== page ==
Dr. Meacham is chosen along with others by the inhabitants of the planet Metaluna to do research that will help save their dying planet. However, an evil scheme is uncovered by the suspecting Dr. Meacham when he discovers the Metalunan's plan to take over Earth. Dr. Meacham then escapes an exploding Metalunan built Earth lab along with Dr. Adams only to be kidnapped while flying away in a small plane. A flying saucer wisks both the scientists off to Metaluna where they are held accountable for blowing up the Metalunan Earth lab during their escape. They later escape there with the help of Exeter the friendly Metalunan. Metaluna then self destructs and the Doctors make it safely back to Earth, which is saved from Metalunan invasion. Written by
A print of this film was loaned to MGM where another science fiction spectacle, Forbidden Planet (1956), was being prepared. See more »
When Cal is going to take off from Washington DC, the aircraft he is flying is a T-33. During the interview, the planes type and other data is clearly visible on the aircraft. The plane shown taking off is not a T-33 - it has a different type of nose. See more »
It is indeed typical that you Earth people refuse to believe in the superiority of any world but your own. Children looking into a magnifying glass, imagining the image you see is the image of your true size.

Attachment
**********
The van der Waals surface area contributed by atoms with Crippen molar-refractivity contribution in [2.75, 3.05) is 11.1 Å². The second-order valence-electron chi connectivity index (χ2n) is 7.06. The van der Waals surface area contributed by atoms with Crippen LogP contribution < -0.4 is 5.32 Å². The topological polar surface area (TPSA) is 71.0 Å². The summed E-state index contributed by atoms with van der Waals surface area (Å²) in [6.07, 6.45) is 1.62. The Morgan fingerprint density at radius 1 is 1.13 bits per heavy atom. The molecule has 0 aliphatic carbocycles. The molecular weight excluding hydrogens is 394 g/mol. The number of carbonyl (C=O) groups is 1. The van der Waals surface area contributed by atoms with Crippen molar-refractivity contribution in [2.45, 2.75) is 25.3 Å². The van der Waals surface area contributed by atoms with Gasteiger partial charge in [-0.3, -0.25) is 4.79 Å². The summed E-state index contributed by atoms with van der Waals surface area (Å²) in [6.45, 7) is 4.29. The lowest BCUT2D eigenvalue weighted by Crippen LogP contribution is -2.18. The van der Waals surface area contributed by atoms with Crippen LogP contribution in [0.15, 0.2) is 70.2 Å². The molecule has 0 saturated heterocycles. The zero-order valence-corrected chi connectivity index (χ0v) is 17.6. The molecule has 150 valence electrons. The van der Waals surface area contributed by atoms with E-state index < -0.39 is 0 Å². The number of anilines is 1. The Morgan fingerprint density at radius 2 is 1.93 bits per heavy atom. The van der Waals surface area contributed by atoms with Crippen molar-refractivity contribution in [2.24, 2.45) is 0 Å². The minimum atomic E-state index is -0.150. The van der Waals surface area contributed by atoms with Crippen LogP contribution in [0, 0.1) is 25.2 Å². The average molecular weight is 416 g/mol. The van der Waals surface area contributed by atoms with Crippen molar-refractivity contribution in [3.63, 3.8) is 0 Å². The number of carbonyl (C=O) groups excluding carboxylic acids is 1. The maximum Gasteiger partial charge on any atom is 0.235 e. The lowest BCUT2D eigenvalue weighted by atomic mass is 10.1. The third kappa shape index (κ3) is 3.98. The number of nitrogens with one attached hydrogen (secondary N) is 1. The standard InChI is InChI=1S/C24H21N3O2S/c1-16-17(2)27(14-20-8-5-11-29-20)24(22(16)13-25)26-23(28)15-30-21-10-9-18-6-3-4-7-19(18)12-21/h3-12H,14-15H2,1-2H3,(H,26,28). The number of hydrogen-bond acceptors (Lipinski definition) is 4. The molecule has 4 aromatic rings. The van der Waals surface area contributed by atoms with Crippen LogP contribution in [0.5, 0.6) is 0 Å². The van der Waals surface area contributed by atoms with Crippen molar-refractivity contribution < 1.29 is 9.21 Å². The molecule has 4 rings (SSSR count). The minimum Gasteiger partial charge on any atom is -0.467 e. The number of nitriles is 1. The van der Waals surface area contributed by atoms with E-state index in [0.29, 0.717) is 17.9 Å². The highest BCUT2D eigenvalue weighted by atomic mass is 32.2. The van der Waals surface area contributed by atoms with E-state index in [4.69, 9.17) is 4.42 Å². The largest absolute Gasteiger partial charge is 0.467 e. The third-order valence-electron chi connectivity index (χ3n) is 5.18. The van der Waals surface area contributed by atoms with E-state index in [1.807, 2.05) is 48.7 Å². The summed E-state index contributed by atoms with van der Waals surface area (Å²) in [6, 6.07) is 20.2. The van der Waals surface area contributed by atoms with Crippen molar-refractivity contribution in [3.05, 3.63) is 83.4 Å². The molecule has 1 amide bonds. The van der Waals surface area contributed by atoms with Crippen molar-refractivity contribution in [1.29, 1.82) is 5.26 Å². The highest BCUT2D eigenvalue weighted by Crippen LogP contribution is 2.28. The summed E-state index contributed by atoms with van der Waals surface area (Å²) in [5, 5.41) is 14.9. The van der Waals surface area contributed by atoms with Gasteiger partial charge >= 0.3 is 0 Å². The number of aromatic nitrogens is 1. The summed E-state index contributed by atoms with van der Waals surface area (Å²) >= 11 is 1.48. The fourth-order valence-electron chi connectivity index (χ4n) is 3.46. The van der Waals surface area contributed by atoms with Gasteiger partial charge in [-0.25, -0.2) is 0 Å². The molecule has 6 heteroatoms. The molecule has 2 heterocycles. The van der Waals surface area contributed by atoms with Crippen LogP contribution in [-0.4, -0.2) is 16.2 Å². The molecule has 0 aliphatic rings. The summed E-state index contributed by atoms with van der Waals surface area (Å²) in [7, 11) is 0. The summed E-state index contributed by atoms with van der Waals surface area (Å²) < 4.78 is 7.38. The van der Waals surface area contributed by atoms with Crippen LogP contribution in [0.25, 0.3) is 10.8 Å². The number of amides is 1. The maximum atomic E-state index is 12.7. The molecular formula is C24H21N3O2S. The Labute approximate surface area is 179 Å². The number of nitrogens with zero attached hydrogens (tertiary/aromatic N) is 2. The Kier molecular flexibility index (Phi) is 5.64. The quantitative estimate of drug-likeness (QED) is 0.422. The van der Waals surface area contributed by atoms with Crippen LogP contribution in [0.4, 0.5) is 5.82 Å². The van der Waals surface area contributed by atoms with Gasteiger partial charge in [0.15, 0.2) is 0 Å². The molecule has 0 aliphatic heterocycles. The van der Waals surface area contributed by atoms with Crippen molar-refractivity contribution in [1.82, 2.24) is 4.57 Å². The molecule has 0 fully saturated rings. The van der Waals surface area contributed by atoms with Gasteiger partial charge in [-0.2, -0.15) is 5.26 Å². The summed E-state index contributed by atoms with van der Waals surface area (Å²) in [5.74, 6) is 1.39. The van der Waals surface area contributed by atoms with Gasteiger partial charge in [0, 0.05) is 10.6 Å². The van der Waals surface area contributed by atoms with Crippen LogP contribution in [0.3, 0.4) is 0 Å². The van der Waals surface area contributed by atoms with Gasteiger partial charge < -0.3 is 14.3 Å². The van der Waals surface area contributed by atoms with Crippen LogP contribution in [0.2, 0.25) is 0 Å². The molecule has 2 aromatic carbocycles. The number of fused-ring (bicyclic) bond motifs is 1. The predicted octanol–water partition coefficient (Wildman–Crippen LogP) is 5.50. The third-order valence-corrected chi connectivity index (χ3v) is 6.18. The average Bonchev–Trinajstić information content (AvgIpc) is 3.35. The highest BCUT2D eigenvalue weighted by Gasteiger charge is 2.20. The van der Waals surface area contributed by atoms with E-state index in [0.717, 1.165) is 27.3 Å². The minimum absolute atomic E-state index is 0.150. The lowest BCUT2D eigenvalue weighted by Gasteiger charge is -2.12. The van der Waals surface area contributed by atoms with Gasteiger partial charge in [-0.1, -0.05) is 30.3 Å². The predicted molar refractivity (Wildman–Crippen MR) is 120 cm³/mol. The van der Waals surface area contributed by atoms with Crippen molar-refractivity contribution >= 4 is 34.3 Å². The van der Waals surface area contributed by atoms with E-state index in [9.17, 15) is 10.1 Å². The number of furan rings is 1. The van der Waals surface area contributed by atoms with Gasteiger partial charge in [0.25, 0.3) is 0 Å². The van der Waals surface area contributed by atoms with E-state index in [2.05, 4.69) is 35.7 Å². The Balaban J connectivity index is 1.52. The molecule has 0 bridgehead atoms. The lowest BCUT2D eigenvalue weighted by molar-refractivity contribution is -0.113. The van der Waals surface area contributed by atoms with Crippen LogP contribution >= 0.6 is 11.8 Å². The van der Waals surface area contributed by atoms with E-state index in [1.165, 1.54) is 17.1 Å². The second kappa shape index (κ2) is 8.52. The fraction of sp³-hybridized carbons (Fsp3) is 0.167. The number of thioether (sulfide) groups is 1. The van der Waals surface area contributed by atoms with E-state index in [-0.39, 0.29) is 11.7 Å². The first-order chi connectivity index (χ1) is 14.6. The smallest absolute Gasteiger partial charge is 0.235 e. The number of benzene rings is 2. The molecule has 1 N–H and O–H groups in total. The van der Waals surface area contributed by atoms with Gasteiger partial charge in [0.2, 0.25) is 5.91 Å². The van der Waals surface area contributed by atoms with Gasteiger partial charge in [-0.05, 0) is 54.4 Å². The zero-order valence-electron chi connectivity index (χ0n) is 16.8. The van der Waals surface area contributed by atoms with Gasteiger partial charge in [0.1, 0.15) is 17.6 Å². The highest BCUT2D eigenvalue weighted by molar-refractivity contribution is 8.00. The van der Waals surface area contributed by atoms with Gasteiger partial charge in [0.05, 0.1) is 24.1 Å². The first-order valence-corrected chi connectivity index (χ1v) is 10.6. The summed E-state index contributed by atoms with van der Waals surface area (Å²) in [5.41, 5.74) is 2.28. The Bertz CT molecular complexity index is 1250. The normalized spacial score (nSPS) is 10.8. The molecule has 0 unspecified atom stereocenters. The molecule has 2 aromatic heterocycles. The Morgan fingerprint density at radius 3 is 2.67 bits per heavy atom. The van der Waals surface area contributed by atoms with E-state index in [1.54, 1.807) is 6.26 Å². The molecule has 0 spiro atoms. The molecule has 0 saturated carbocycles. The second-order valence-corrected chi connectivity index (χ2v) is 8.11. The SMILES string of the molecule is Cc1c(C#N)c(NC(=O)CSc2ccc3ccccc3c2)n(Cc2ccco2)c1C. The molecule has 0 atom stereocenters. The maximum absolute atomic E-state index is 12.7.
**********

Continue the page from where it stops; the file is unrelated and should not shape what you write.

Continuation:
Dr. Cal Meacham:
Our true size is the size of our God!
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Guess I'll have to watch MYSTERY SCIENCE THEATER 3000: THE MOVIE to find out what is so bad about THIS ISLAND EARTH. The film is intriguingly plotted, beautifully photographed, and has excellent (even by contemporary standards) art direction, costume design and special effects. So what if Rex Reason sounds as if he was dubbed (he always sounds that way), and some of the other performances seem a bit stilted. The Metaluna Mutant was the most memorable outer space monster until ALIEN.
I can only recall one technical error in the film. After the interociter (communicator) has been reduced to molten metal, Rex Reason picks up a Geiger counter and says, "It's no longer radioactive." There IS no set up for this (i.e., when it proved to be radioactive).
I'd certainly rate this film in the top ten of the best science fiction films of the fifties (probably in the top five). It's philosophical, exciting and well made.
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